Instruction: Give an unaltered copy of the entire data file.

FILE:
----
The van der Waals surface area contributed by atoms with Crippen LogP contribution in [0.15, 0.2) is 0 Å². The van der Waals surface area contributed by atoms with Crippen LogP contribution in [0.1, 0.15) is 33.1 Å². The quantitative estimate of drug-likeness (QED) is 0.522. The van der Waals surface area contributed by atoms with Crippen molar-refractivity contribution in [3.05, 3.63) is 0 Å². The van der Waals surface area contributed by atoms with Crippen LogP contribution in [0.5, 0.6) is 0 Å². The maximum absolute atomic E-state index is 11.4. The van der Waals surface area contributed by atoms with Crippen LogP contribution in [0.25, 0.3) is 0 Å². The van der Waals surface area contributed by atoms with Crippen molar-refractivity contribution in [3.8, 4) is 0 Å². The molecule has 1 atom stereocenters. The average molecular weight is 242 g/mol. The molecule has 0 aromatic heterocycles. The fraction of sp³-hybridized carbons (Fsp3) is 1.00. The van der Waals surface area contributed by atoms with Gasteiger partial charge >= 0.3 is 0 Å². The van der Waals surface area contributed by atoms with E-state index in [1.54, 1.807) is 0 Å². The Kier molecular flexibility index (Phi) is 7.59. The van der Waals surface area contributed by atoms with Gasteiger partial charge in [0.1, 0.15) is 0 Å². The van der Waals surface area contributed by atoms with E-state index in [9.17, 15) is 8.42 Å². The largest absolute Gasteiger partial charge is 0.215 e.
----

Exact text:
The van der Waals surface area contributed by atoms with Crippen LogP contribution in [0.15, 0.2) is 0 Å². The van der Waals surface area contributed by atoms with Crippen LogP contribution in [0.1, 0.15) is 33.1 Å². The quantitative estimate of drug-likeness (QED) is 0.522. The van der Waals surface area contributed by atoms with Crippen molar-refractivity contribution in [3.05, 3.63) is 0 Å². The van der Waals surface area contributed by atoms with Crippen LogP contribution in [0.5, 0.6) is 0 Å². The maximum absolute atomic E-state index is 11.4. The van der Waals surface area contributed by atoms with Crippen LogP contribution in [0.25, 0.3) is 0 Å². The van der Waals surface area contributed by atoms with Crippen molar-refractivity contribution in [3.8, 4) is 0 Å². The molecule has 1 atom stereocenters. The average molecular weight is 242 g/mol. The molecule has 0 aromatic heterocycles. The fraction of sp³-hybridized carbons (Fsp3) is 1.00. The van der Waals surface area contributed by atoms with Gasteiger partial charge >= 0.3 is 0 Å². The van der Waals surface area contributed by atoms with E-state index in [1.54, 1.807) is 0 Å². The Kier molecular flexibility index (Phi) is 7.59. The van der Waals surface area contributed by atoms with Gasteiger partial charge in [0.1, 0.15) is 0 Å². The van der Waals surface area contributed by atoms with E-state index in [9.17, 15) is 8.42 Å². The largest absolute Gasteiger partial charge is 0.215 e.